English phonology

Two types of l

Many varieties of English, including SBE, have two types of l: the first sound of lick lɪk sounds differently from the last sound of kill kɪl. In fact, the l in kill and killing kɪlɪŋ sound different. Phonetically speaking, the l in kill is velarized, which means that the back of the tongue is raised against the velum, giving the l some u colouring. The l’s of lick and killing lack this u colouring. The u-coloured consonant is called dark L, the other one clear L, or sometimes light L. Dark — velarized — L is represented as ɫ, clear L is simply l.

Accents of English show great variation with respect to the distribution of clear and dark L. General American and Scottish English lacks this distinction and has velarized, ie dark, L in all positions, while Irish English has clear L only. Both variants occur in Standard British English. The two types of l are in complementary distribution, hence they are allophones of a single phoneme l. We are going to examine their distribution presently.

As already noted, the l in lick is clear (lɪk), while that in kill is dark (kɪɫ). It would be very bold to draw conclusions of so little data, so let’s see some more examples. They have been grouped according to the type of l that occurs in them.

clear Ldark L

word finallyWe can see that clear L is followed by a vowel in each of the above examples (eg lick), while dark L is either followed by a consonant (eg kilt) or is word final (eg kill). Claiming that word-final l is always dark is wrong. Consider the word killing kɪlɪŋ. Since the stem of this word is kill, which itself is a word, the l in this word is word final. Being word final does not necessarily mean being followed by a space in writing, it simply means being at the end of a word, and the part kill in killing is a word. This is marked as kill#ing by phonologists.»The symbol # is called the hash mark and in phonology it represents a word boundary. Note that the part shill- in shilling is not a word, hence the l in shilling is not word final. But this makes no difference, the l is clear in both cases.

The l is also word final in killed, but in this case it is followed by a consonant, the d of the past tense suffix. In fact, the word-final allophone of l is selected by the segment that follows the word boundary, ie the first segment of the suffix or of the next word. Thus killing kɪlɪŋ has clear L just like kill Inge kɪl ɪŋgə or shilling ʃɪlɪŋ, and killed kɪɫd has dark L just like kill Dan kɪɫ dan or build bɪɫd. That is, the word boundary does not influence whether a l is clear or dark in any way.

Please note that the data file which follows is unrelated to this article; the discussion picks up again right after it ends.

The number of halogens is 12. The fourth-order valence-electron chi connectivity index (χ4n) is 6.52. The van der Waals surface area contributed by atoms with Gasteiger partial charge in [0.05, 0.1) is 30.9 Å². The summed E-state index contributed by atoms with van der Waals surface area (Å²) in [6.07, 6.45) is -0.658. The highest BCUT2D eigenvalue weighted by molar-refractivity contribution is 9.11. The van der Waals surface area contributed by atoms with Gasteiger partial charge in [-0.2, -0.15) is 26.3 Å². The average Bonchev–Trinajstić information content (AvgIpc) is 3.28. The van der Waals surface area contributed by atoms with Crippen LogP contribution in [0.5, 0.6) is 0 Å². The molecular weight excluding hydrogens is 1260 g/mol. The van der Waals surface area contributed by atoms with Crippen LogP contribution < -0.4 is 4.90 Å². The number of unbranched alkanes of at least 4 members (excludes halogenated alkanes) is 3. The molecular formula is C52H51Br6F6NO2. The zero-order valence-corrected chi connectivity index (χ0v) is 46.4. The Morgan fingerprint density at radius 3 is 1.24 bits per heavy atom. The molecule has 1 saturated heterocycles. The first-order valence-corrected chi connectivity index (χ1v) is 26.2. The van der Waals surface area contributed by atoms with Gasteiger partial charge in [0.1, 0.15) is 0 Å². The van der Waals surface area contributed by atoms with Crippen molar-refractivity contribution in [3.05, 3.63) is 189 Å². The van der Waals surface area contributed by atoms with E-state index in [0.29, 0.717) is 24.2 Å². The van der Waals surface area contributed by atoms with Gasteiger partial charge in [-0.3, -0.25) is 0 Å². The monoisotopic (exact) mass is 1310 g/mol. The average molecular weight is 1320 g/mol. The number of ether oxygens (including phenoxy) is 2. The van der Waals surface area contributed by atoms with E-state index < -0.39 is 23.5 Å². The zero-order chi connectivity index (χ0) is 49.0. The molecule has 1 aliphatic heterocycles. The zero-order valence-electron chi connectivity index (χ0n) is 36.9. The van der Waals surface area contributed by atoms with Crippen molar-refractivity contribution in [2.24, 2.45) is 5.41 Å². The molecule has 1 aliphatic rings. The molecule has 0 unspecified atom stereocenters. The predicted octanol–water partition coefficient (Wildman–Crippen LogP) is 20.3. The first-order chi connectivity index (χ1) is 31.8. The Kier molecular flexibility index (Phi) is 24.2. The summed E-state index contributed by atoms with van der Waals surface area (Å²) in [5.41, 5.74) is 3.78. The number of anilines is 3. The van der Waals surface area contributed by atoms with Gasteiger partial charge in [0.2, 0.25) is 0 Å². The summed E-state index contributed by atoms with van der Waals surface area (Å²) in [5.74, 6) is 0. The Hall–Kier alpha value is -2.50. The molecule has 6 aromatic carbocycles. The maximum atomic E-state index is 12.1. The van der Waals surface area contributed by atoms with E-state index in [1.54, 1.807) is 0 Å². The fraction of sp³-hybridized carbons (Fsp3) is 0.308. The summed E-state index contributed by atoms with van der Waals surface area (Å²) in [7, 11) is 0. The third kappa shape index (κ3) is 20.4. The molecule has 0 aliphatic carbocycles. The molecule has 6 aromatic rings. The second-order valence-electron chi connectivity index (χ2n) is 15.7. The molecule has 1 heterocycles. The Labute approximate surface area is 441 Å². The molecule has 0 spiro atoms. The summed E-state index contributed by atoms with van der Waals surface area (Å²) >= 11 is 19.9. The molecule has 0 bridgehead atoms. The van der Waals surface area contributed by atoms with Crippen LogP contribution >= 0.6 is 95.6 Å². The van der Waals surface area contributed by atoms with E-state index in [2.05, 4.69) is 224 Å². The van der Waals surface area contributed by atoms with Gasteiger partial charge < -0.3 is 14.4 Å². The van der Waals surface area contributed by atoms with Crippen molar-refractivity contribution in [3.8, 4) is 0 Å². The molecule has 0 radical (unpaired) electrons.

To summarize, clear L occurs before a vowel and dark L occurs elsewhere, ie before a consonant or at the end of an utterance (before a pause) in Standard British English. This can be given by the following formulas:

l: __(#)V
ɫ: __(#)C and __##»The two hash marks mean a pause.

The parenthesized word boundary symbols indicate that it is indifferent from the point of view of this regularity if the vowel or consonant that follows the l is in the same word or at the beginning of a suffix or the next word.

yodThere are two modifications that have to be added to the above formulation of the distribution of clear and dark L. On the one hand, the l is clear in the following examples.

value valjʉw, million mɪljən, schoolyard sgʉwljɑːd

In each of these cases we find j (called yod) after the l, which is clear. This is unexpected, since j is a consonant,»We know that j is a consonant, because we find the indefinite article a (not an) and the definite article ðə (not ðɪj) before words that begin with it. and before consonants l is supposed to be dark. Here we are not going to investigate possible reasons for this peculiarity, we only record it. The formulas accordingly modified as given below:

l: __(#){V j}
ɫ: __(#){p t k b d g ʧ ʤ f v θ ð s z ʃ ʒ m n l r w h} and __##

The trouble with these formulas is that neither “V or j”, nor “any consonant but not j” is a natural class, ie there is no standard set of sounds that includes exactly these segments. Hence we either list all the relevant segments (as above) or create arbitrary sets that have to be defined.

syllabic lFurthermore the distribution of clear and dark L given above has to be restricted to nonsyllabic occurrences of l. Consonants, among them l, typically occur before or after a vowel. In some languages, among them English, some consonants may occupy the middle of a syllable too, which is more common for vowels to occupy. The word little lɪtl contains two syllables ( and tl), but only one vowel, in the first syllable. The second syllable contains only two consonants, of which l occupies the “vowel” position: it is syllabic.»Hungarian generally has no syllabic consonants, but many speakers do pronounce one in the second syllable of Lidl. Other speakers pronounce this name as lidli, with a vowel in the second syllable, too.

A syllabic l, marked as , is dark irrespective of what follows it, vowel or consonant. So the second, syllabic is dark in each of the following examples:

little Ann lɪtl̩ an, little Eunice lɪtl̩ jʉwnɪs, little Thelma lɪtl̩ θɛlmə

last touched 2015-09-18 21:39:32 +0200